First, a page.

Guest Post by blogger Brian Jones who shares how The Bling Ring and Internet safety relate and how parents can use this film as a teachable moment.
The film The Bling Ring offers a teachable moment about internet safety. It premiered in selected New York and LA theaters on June 14th opens nationwide this Friday, June 21st. The film is based on the true story of a club-hopping group of teen burglars who helped themselves to the trappings of the glamorous Hollywood lifestyle. In fact, the group, nicknamed the Bling Ring, stole more than $3 million in jewelry and clothing from the homes of celebrities like Lindsay Lohan and Orlando Bloom, including more than $2 million from Paris Hilton alone.
Interestingly, social media sites not only contributed to the Bling Ring crimes by fostering celebrity envy; the fashionable gang of teens actually orchestrated their intrusions in large part by using publicly accessible posts they found on social media sites.
Children and teens have grown up in the age of social media and feel very comfortable using these sites on a regular basis. However, the potential danger of social networking sites is no new story. Crimes committed with the help of social media range from profile hacking to robbery. Fortunately, there are a few simple tips you can share with your kids and use to teach them how to live safely with social media.
When Sharing Is a Bad Thing:
When it comes to social media, sharing is not always a good thing. Teens are often tempted to post every detail of their whereabouts on sites like Facebook or Twitter, especially when their friends are doing it too, but posts like, “Going to Maddie’s house until eleven!” or “Heading to the lake house for the weekend!” can actually tip off criminals and leave your home more vulnerable. The real-life members of the Bling Ring used social media posts like these to keep track of their victims’ schedules. When celebrities posted about leaving their homes, the teens knew which times were most opportune for burglarizing.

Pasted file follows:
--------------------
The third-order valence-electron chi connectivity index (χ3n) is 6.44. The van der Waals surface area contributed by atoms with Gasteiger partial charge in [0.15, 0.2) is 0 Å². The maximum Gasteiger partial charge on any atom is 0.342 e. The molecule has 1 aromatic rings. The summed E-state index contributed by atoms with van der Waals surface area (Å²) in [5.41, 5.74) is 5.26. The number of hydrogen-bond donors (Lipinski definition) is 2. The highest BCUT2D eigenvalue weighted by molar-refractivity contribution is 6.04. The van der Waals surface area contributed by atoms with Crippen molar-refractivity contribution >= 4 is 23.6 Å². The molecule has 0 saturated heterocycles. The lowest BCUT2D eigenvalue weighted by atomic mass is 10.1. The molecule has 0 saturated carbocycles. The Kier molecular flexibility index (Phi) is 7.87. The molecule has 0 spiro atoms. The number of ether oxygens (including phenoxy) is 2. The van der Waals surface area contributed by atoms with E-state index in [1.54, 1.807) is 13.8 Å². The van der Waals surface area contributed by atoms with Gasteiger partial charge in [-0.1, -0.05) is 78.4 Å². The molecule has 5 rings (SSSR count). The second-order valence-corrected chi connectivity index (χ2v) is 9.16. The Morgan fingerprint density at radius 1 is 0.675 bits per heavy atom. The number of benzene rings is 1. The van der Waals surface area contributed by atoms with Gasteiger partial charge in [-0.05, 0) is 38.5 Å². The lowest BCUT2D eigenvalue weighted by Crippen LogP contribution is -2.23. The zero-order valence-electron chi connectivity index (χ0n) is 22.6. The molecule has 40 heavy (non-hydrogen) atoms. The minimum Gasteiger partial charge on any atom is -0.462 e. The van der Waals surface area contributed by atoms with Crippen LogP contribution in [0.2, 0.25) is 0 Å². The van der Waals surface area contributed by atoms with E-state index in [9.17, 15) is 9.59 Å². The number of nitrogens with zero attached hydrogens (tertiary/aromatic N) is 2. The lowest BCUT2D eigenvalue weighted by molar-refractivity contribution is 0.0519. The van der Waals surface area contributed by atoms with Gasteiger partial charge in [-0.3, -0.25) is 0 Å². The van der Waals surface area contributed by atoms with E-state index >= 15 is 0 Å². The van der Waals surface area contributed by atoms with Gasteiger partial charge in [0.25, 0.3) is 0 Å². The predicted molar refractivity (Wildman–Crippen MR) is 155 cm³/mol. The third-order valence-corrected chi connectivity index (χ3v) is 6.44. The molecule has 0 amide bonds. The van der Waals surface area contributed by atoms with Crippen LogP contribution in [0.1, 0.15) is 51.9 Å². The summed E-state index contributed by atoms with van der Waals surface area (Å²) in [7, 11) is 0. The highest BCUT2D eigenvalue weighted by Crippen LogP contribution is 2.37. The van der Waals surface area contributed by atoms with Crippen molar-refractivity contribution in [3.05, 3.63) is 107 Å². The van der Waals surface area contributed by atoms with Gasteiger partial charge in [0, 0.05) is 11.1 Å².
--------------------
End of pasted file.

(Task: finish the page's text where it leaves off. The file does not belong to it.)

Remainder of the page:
Privacy is King:
The cardinal rule of social networking is privacy, privacy, privacy. Help your teens navigate through the privacy settings on social media sites, and decide which settings provide the most security. It is possible to make status updates available only to “friends” on Facebook and it is possible to “lock” tweets on Twitter, so they can only be viewed by an approved audience. Of course, privacy settings are useful only if kids monitor who they are “friends” with on social media sites. Remind your teens to accept friend requests only from people they know and trust.
What Would Grandma Say?
Sometimes the threats of social media are less immediate and more long-term. Things posted on the Internet are never truly erased and can potentially be viewed by future employers. In fact, a recent survey conducted by CareerBuilder.com found that 37% of employers check social networking sites when screening possible job candidates. Instruct your kids to follow a helpful rule of thumb when posting on social media by asking themselves, “What would Grandma say if she saw this post?”
A New Kind of Bullying:
Social networking sites can also be a threat to your child’s emotional and psychological well-being. The rise of social media has been accompanied by a rise in a new type of bullying called cyber-bullying. Online bullying makes it easy for bullies to target their victims from a virtual distance, with a less immediate threat of repercussions. Cyber-bullying is a very real danger for many kids and has even led to suicide in extreme cases. Remind your kids that they can always talk to you if they feel threatened by a cyber-bully. It is also important to talk to your kids about the very real consequences of online bullying, and that bullying from behind a computer screen is no less harmful than bullying at school or on the playground.
The premiere of The Bling Ring provides an excellent opportunity to talk with your children about ways to stay safe online. Just a few simple precautions can help keep social networking both safe and fun.
You can follow Brian Jones on Twitter at @BriJones85.